As social networks explode, they need to differentiate themselves to attract members, subscribers and advertisers. With more than 200 million members, LinkedIn has emerged as the professional network for posting jobs and making your resume and profile available to anyone who might be hiring. It has become the starting point for uncovering new opportunities.
But LinkedIn is so much more than a hiring tool. We’ve found the network to be a critical resource in our new business efforts, building company brands, and organizing and growing networks.
New business often involves tight timelines, scarce details and little opportunity for relationship building. When an agency is trying to win a six-figure piece of work, often all they receive is an electronic request for agency capabilities and a list of corporate names of those who will be participating in the agency review. Yet, more often than not, it’s the agency/client chemistry that secures the win. That’s where LinkedIn comes to play.
Today, LinkedIn allows agency pitch teams to go beyond the list of supplied corporate names or bios and provides a wealth of personal and professional information, endorsements and recommendations. LinkedIn allows members to see updates posted on behalf of the potential client, which serves as a megaphone for their business. Most profiles list past employers, many of whom could be current or past clients of your own agency. And then there is all that personal information, like where they went to college, or a catalog of personal interests that provide that nugget of information to make small talk before the agency review session starts or break the ice before getting into the pitch.
Companies seeking inclusion on Fortune’s Best Places to Work also should turn to LinkedIn to build their brand. Each employee LinkedIn profile serves as an example of what it’s like to work at your business. Photos on profiles demonstrate diversity of race, age and sex. Employees can include links to company managed website pages and social networks promoting products, services or opportunities. And summary statements, especially those written in the first person, can ooze of passion and enthusiasm convincing even the most career satisfied that they may want to join such an amazing company.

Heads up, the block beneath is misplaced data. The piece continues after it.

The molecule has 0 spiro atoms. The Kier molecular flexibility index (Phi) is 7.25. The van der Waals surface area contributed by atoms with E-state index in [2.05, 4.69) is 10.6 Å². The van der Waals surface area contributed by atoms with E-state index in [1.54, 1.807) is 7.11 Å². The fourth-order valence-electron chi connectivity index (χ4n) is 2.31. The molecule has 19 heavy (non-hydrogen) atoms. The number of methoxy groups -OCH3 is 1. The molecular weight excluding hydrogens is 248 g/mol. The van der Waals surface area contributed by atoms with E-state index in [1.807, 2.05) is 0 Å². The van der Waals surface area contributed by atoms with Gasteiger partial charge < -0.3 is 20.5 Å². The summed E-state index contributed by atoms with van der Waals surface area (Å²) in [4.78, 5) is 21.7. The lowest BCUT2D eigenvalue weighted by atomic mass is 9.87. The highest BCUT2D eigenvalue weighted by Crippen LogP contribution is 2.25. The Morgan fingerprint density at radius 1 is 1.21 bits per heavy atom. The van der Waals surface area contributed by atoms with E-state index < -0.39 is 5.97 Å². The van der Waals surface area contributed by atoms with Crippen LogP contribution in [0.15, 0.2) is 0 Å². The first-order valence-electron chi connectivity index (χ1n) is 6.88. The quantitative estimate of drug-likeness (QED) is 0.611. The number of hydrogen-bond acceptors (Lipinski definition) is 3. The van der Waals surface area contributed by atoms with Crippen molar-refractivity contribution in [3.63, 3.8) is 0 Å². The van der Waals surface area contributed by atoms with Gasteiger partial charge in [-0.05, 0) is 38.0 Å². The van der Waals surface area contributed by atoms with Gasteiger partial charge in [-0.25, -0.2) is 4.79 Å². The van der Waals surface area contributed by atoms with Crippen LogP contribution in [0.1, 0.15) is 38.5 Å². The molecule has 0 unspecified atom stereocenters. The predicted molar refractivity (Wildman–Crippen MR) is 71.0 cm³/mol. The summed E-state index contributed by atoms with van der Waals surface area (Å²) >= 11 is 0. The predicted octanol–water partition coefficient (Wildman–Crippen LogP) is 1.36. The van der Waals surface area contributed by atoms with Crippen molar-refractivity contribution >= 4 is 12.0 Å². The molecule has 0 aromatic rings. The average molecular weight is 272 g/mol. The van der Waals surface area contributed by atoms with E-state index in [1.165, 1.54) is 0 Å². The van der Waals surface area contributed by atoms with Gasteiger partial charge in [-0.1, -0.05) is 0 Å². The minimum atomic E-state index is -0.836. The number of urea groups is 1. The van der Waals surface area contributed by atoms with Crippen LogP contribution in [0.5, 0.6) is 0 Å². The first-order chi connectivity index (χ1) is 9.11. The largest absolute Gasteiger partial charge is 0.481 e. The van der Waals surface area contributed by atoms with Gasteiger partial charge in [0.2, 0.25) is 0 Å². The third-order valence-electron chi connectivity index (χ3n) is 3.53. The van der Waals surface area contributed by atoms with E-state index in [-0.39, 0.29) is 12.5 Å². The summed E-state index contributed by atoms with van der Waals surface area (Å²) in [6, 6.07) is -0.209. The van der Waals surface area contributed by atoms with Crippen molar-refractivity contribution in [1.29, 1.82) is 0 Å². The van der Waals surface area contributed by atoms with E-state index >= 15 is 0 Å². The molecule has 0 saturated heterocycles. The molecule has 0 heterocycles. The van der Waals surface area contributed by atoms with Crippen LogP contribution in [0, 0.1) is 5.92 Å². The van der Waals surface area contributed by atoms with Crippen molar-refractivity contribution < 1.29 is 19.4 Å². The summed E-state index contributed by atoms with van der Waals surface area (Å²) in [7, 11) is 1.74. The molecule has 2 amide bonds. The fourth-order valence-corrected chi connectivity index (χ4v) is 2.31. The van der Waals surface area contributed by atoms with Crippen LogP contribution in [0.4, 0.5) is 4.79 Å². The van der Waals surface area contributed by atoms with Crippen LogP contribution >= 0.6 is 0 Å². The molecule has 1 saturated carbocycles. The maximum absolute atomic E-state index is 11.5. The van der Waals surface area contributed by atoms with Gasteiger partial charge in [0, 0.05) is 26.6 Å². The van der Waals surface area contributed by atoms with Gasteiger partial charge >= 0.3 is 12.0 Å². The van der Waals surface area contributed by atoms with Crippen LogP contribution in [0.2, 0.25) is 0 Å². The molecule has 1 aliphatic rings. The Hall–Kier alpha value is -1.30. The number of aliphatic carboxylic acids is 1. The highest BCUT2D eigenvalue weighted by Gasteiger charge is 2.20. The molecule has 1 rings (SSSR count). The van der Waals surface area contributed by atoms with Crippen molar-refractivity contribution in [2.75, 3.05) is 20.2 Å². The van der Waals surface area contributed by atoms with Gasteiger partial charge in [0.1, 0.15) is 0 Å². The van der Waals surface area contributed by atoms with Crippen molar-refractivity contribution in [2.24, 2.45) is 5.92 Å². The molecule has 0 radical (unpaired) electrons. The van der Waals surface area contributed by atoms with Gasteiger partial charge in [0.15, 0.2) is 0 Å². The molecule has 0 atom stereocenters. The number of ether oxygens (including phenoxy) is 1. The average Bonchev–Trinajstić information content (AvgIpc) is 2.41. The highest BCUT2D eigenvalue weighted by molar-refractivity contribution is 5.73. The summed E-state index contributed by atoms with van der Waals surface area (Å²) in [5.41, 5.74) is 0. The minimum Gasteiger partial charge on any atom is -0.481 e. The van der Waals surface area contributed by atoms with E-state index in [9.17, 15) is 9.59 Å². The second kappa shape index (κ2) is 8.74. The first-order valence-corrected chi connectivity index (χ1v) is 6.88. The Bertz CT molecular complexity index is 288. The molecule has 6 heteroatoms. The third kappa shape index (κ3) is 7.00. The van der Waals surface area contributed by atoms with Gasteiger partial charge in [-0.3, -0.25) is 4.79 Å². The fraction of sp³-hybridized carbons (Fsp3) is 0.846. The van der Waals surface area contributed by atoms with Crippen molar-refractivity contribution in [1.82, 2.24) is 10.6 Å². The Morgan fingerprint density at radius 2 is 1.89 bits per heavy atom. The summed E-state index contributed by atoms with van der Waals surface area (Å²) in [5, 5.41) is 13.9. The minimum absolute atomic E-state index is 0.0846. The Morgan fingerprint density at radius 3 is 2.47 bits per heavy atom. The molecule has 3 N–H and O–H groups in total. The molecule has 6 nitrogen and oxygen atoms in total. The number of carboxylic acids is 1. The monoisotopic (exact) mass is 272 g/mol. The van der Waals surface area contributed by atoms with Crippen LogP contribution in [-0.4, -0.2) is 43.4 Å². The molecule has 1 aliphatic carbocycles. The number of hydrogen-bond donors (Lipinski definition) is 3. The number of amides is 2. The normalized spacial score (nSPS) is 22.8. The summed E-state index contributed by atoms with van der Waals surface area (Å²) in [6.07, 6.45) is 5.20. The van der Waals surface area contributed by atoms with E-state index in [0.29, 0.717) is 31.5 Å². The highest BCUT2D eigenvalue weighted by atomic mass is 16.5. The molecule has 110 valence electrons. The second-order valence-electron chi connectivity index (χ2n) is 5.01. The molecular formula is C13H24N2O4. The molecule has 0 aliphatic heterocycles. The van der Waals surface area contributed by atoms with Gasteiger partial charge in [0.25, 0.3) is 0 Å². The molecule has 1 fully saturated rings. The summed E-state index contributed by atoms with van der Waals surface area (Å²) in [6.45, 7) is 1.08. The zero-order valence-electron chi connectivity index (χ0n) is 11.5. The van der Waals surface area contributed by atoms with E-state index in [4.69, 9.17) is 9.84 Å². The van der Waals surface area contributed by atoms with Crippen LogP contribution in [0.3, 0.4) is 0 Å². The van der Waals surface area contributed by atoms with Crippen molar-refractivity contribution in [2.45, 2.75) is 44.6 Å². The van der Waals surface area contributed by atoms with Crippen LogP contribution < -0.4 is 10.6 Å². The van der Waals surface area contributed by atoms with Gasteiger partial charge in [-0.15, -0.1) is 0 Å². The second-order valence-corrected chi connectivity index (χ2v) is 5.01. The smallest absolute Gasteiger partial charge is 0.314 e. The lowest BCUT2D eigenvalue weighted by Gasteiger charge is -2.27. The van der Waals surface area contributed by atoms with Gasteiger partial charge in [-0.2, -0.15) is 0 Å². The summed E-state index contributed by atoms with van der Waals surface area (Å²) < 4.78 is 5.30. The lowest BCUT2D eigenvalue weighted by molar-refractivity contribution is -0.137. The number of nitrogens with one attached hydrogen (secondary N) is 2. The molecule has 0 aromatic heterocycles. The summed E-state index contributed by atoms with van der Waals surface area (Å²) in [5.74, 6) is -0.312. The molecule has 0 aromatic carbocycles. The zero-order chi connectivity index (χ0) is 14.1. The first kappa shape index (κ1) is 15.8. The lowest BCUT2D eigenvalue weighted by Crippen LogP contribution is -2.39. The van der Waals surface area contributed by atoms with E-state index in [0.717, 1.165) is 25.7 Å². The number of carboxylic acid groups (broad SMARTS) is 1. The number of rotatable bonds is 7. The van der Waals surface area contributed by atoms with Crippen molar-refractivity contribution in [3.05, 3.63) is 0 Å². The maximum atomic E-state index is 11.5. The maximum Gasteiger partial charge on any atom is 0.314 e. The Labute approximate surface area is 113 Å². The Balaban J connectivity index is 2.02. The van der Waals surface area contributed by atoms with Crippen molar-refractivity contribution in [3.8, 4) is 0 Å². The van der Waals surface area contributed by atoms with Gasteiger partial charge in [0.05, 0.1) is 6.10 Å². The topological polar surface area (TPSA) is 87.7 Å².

Probably the most useful function of LinkedIn is its universal, always available, virtual-rolodex feature. LinkedIn provides the capability to tag each profile you research with key words to find later for new business, job opportunities, resource questions or personal networking. And to help keep track of when or how you know this person, you can write notes on the profile, which are automatically dated as you type in your thoughts.
LinkedIn gives organization to professional networking. Not only do groups connect employees with other like-minded professionals, but it fosters discussion, a sharing of insights, posting of relevant articles and allows for polling among group members. Groups also can help build long-lasting relationships with customers and give exclusive access to a select audience of professionals. And groups also can raise awareness of individuals as thought leaders within their industry sector.
Last year, LinkedIn recorded more than 15 billion interactions. That includes networking, status updates job postings and more. LinkedIn’s power derives from its simple mission which is “connecting the world’s professionals to make them more productive and successful.” Joining LinkedIn gives access to not only people and jobs, but to competitive information and organizational tools, all with the goal of helping professionals to excel at what they do. It may have started as a jobs site, but it has grown into the essential tool of the social executive.